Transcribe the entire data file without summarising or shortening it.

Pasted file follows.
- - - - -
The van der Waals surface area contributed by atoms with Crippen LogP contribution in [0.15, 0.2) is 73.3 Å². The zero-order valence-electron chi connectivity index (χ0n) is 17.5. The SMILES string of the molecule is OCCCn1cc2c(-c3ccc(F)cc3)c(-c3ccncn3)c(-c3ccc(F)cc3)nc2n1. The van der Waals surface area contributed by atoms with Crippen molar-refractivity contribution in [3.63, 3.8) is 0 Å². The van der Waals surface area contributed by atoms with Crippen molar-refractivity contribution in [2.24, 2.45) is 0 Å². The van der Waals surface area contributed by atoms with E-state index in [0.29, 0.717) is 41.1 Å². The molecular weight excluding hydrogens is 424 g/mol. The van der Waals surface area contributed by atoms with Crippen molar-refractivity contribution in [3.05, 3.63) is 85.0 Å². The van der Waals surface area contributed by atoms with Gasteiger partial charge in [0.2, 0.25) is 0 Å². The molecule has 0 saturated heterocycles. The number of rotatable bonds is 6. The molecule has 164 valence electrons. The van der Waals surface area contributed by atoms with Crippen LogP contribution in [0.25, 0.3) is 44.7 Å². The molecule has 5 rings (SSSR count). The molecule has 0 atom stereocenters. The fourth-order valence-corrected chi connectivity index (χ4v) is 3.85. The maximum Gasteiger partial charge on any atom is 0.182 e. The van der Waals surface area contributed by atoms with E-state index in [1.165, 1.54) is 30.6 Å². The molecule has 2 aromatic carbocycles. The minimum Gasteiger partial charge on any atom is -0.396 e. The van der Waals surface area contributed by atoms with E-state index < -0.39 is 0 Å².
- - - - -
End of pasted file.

The van der Waals surface area contributed by atoms with Crippen LogP contribution in [0.15, 0.2) is 73.3 Å². The zero-order valence-electron chi connectivity index (χ0n) is 17.5. The SMILES string of the molecule is OCCCn1cc2c(-c3ccc(F)cc3)c(-c3ccncn3)c(-c3ccc(F)cc3)nc2n1. The van der Waals surface area contributed by atoms with Crippen molar-refractivity contribution in [3.63, 3.8) is 0 Å². The van der Waals surface area contributed by atoms with Crippen molar-refractivity contribution in [2.24, 2.45) is 0 Å². The van der Waals surface area contributed by atoms with E-state index in [0.29, 0.717) is 41.1 Å². The molecular weight excluding hydrogens is 424 g/mol. The van der Waals surface area contributed by atoms with Crippen molar-refractivity contribution in [3.05, 3.63) is 85.0 Å². The van der Waals surface area contributed by atoms with Gasteiger partial charge in [0.2, 0.25) is 0 Å². The molecule has 0 saturated heterocycles. The number of rotatable bonds is 6. The molecule has 164 valence electrons. The van der Waals surface area contributed by atoms with Crippen LogP contribution in [0.25, 0.3) is 44.7 Å². The molecule has 5 rings (SSSR count). The molecule has 0 atom stereocenters. The fourth-order valence-corrected chi connectivity index (χ4v) is 3.85. The maximum Gasteiger partial charge on any atom is 0.182 e. The van der Waals surface area contributed by atoms with E-state index in [1.165, 1.54) is 30.6 Å². The molecule has 2 aromatic carbocycles. The minimum Gasteiger partial charge on any atom is -0.396 e. The van der Waals surface area contributed by atoms with E-state index < -0.39 is 0 Å².